Here we are again.

I am beyond thankful to have another night with Mom. She is completely non-responsive. Her breathing is slower and her blood pressure is steadily dropping. The doctor feels certain that she will leave us soon. I keep looking over at her to make sure she is still breathing. Sometimes, I have to watch for a several seconds, as there is a long pause.

We are having another night of listening to music. Hearing is the last faculty to leave us…I know this because I worked for hospice for several years. We were always careful not to talk about a patient’s impending death in front of the patient, as they are often able to hear what’s being said. Every now and then I’ll speak up and let her know I am here with her. I am convinced she knows.

I’ve made a playlist so I can remember this time together…what we listened to. The memories the songs represent. I want her transition to be pleasant. It’s something for me to do because I just feel so helpless. I can’t make this better. I hope she is not in any pain. They have been giving her medicine around the clock and she seems to be in no distress, but I still worry. Funny how the role reversal of being a parent to your parent gives us the same anxieties as it does about our children.

Last night I gave Mom permission to go. It seemed that the time was approaching and I wanted her to know it was okay. Because in her heart, she is still a parent, and will always worry that her kids are okay. Which leads me to a conversation we had last week. Last Monday I picked her up from the nursing facility to make cookies with the kids. She didn’t feel like doing the cookies, but really enjoyed her time with the family. The house was decorated for Christmas and we were all focused on her.
On the way back to the center she looked at me and said, “You look really happy I am glad you’ve found someone who gets you and that you are doing so well.”
I looked at her and said, “I am really happy, Mom. Life gets hectic, but I am truly happy And yes, he does make me happy”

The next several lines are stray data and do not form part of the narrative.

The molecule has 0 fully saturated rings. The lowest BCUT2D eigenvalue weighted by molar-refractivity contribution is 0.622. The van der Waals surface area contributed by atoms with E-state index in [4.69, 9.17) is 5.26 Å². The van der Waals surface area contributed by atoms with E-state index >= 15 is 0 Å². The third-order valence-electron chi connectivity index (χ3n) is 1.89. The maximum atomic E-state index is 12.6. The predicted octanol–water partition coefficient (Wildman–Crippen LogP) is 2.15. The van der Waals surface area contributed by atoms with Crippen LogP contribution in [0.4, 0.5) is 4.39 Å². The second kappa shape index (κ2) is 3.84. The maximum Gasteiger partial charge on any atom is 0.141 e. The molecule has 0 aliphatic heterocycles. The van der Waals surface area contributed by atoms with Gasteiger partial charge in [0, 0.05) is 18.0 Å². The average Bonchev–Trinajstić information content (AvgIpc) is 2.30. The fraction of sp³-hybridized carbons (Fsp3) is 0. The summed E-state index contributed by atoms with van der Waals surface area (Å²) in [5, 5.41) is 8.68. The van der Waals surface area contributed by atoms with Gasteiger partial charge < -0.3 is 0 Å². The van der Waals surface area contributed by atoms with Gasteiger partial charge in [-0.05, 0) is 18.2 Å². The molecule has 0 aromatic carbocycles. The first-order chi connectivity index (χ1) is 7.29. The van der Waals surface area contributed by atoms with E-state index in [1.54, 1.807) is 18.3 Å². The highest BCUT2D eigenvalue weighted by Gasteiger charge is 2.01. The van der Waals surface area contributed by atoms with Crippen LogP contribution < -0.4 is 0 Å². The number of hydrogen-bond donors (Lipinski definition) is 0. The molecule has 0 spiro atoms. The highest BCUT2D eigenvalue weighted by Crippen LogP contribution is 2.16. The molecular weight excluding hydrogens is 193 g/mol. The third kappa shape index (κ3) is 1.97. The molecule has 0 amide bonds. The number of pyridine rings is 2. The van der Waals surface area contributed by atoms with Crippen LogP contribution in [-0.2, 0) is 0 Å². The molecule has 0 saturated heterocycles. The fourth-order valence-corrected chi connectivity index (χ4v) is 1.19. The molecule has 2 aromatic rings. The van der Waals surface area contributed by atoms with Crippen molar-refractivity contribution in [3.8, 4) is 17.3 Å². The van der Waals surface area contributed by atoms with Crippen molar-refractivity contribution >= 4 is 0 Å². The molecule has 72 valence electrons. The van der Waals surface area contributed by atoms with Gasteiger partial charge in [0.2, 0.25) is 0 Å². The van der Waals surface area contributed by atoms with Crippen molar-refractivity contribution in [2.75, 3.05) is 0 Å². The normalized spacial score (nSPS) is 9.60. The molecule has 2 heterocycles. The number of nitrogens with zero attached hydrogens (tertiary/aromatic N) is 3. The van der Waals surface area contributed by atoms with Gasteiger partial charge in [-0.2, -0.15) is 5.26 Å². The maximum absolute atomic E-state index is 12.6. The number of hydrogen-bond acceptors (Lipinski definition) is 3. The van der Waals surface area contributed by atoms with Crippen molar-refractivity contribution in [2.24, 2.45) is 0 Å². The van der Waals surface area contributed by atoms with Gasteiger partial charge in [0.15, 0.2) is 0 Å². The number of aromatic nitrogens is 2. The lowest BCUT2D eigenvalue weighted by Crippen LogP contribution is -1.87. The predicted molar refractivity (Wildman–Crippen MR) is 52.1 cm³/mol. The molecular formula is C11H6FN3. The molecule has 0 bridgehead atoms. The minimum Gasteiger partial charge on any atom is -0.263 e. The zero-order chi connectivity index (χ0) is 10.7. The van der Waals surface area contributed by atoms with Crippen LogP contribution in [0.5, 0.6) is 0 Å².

She reached over and held my hand and said, “I am so glad. You know that’s all I’ve ever wanted for you. I can die in peace now, knowing you are happy.”
I had no idea that this conversation was almost a premonition. I found it a bit strange that she mentioned dying in peace, but I had no indication things were going to turn so quickly. Reflecting back on that conversation, I am so thankful that we talked and she was able to tell me how she felt.

It gives me peace.

You see, my mother was not an affectionate mother. She rarely gave anyone a nod of approval, me and my brother included. She was the person who saw the glass half-empty and complained about the spots on the glass. For some reason, she always had an adversarial relationship with me…almost as if we were competing with one another. I never understood why she didn’t “like” me. Why was she so cruel at times? And during this part of our journey, I have thought of some of the things between us. At first, I became upset…defensive…angry. And then with the guidance of a few friends and one good man, I stepped back and realized that I needed to focus my attention in a positive way. Mom had limitations. She had a difficult time showing love or affection. And that was her burden, not mine. My job was to love her. To accept her. To forgive her. To show her the grace she needed.

And here we are, night three of this leg of our trip. I realize how much I have learned through this experience. How much I have gleaned from the sorrow and grief. How much closer I am to God through this. What a gift she has given me. A gift of life, from a woman who was told she could never have children. A gift of understanding grace and love. Helping to make me the person I am.

As I close this post, and face the remainder of this night and whatever it may bring, we are listening to the song that she and my father claim as “their song” It’s “For the Good Times” by Ray Price. Seems appropriate in the moment. Although it was written about a break-up, the line, “Let’s just be glad we had some time to spend together” is perfect for our little Girls Night In, in room 752 of University Hospital.

Don’t look so sad, I know it’s over
But life goes on and this old world will keep on turning
Let’s just be glad we had some time to spend together
There’s no need to watch the bridges that we’re burning

All my love, Mom.  For the good times…

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